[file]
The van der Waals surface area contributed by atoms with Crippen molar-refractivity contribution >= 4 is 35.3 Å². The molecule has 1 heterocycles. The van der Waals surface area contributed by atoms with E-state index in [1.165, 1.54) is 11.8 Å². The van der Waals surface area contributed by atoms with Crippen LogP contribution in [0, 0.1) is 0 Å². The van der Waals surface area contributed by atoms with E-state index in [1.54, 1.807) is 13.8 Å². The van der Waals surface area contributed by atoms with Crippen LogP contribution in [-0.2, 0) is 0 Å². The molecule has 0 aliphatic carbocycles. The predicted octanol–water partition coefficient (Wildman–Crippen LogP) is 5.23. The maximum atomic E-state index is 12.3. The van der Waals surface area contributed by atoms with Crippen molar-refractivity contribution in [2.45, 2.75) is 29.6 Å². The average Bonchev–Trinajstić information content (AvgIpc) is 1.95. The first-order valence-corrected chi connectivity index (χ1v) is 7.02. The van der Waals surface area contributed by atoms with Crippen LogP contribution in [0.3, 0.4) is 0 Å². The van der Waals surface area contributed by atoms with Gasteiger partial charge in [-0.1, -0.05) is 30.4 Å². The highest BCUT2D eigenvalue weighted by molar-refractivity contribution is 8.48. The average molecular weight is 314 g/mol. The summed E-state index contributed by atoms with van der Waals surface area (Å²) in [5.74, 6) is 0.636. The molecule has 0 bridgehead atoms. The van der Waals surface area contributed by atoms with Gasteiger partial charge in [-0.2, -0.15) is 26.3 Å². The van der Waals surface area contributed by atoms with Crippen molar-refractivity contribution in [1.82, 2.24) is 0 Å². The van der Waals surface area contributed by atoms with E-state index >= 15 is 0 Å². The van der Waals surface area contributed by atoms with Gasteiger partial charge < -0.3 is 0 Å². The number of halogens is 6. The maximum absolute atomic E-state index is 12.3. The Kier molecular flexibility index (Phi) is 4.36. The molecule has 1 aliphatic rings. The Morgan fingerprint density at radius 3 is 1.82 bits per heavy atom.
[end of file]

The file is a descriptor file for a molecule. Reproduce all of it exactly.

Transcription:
The van der Waals surface area contributed by atoms with Crippen molar-refractivity contribution >= 4 is 35.3 Å². The molecule has 1 heterocycles. The van der Waals surface area contributed by atoms with E-state index in [1.165, 1.54) is 11.8 Å². The van der Waals surface area contributed by atoms with Crippen LogP contribution in [0, 0.1) is 0 Å². The van der Waals surface area contributed by atoms with E-state index in [1.54, 1.807) is 13.8 Å². The van der Waals surface area contributed by atoms with Crippen LogP contribution in [-0.2, 0) is 0 Å². The molecule has 0 aliphatic carbocycles. The predicted octanol–water partition coefficient (Wildman–Crippen LogP) is 5.23. The maximum atomic E-state index is 12.3. The van der Waals surface area contributed by atoms with Crippen molar-refractivity contribution in [2.45, 2.75) is 29.6 Å². The average Bonchev–Trinajstić information content (AvgIpc) is 1.95. The first-order valence-corrected chi connectivity index (χ1v) is 7.02. The van der Waals surface area contributed by atoms with Crippen LogP contribution in [0.3, 0.4) is 0 Å². The van der Waals surface area contributed by atoms with Gasteiger partial charge in [-0.1, -0.05) is 30.4 Å². The highest BCUT2D eigenvalue weighted by molar-refractivity contribution is 8.48. The average molecular weight is 314 g/mol. The summed E-state index contributed by atoms with van der Waals surface area (Å²) in [5.74, 6) is 0.636. The molecule has 0 bridgehead atoms. The van der Waals surface area contributed by atoms with Gasteiger partial charge in [-0.2, -0.15) is 26.3 Å². The van der Waals surface area contributed by atoms with Crippen molar-refractivity contribution in [1.82, 2.24) is 0 Å². The van der Waals surface area contributed by atoms with E-state index >= 15 is 0 Å². The van der Waals surface area contributed by atoms with Gasteiger partial charge < -0.3 is 0 Å². The number of halogens is 6. The maximum absolute atomic E-state index is 12.3. The Kier molecular flexibility index (Phi) is 4.36. The molecule has 1 aliphatic rings. The Morgan fingerprint density at radius 3 is 1.82 bits per heavy atom.